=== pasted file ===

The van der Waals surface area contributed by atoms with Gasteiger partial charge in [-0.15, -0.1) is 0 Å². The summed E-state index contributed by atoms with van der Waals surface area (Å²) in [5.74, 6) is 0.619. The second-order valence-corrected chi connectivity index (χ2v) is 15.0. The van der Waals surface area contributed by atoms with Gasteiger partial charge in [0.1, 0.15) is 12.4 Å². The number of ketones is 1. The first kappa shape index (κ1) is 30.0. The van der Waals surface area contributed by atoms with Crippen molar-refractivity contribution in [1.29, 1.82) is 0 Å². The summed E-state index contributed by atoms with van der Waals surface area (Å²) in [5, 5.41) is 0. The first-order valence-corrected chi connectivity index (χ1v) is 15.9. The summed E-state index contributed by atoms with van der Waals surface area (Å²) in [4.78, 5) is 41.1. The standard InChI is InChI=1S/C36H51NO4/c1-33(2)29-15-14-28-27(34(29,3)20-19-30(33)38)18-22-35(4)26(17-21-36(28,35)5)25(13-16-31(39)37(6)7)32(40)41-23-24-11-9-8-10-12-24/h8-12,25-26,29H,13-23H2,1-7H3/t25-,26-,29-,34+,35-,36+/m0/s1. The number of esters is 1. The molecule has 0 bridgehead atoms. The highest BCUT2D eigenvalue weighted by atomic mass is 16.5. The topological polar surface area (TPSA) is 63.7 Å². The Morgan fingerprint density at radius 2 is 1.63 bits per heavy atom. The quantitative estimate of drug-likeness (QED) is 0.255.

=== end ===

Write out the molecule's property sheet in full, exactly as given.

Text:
The van der Waals surface area contributed by atoms with Gasteiger partial charge in [-0.15, -0.1) is 0 Å². The summed E-state index contributed by atoms with van der Waals surface area (Å²) in [5.74, 6) is 0.619. The second-order valence-corrected chi connectivity index (χ2v) is 15.0. The van der Waals surface area contributed by atoms with Gasteiger partial charge in [0.1, 0.15) is 12.4 Å². The number of ketones is 1. The first kappa shape index (κ1) is 30.0. The van der Waals surface area contributed by atoms with Crippen molar-refractivity contribution in [1.29, 1.82) is 0 Å². The summed E-state index contributed by atoms with van der Waals surface area (Å²) in [5, 5.41) is 0. The first-order valence-corrected chi connectivity index (χ1v) is 15.9. The summed E-state index contributed by atoms with van der Waals surface area (Å²) in [4.78, 5) is 41.1. The standard InChI is InChI=1S/C36H51NO4/c1-33(2)29-15-14-28-27(34(29,3)20-19-30(33)38)18-22-35(4)26(17-21-36(28,35)5)25(13-16-31(39)37(6)7)32(40)41-23-24-11-9-8-10-12-24/h8-12,25-26,29H,13-23H2,1-7H3/t25-,26-,29-,34+,35-,36+/m0/s1. The number of esters is 1. The molecule has 0 bridgehead atoms. The highest BCUT2D eigenvalue weighted by atomic mass is 16.5. The topological polar surface area (TPSA) is 63.7 Å². The Morgan fingerprint density at radius 2 is 1.63 bits per heavy atom. The quantitative estimate of drug-likeness (QED) is 0.255.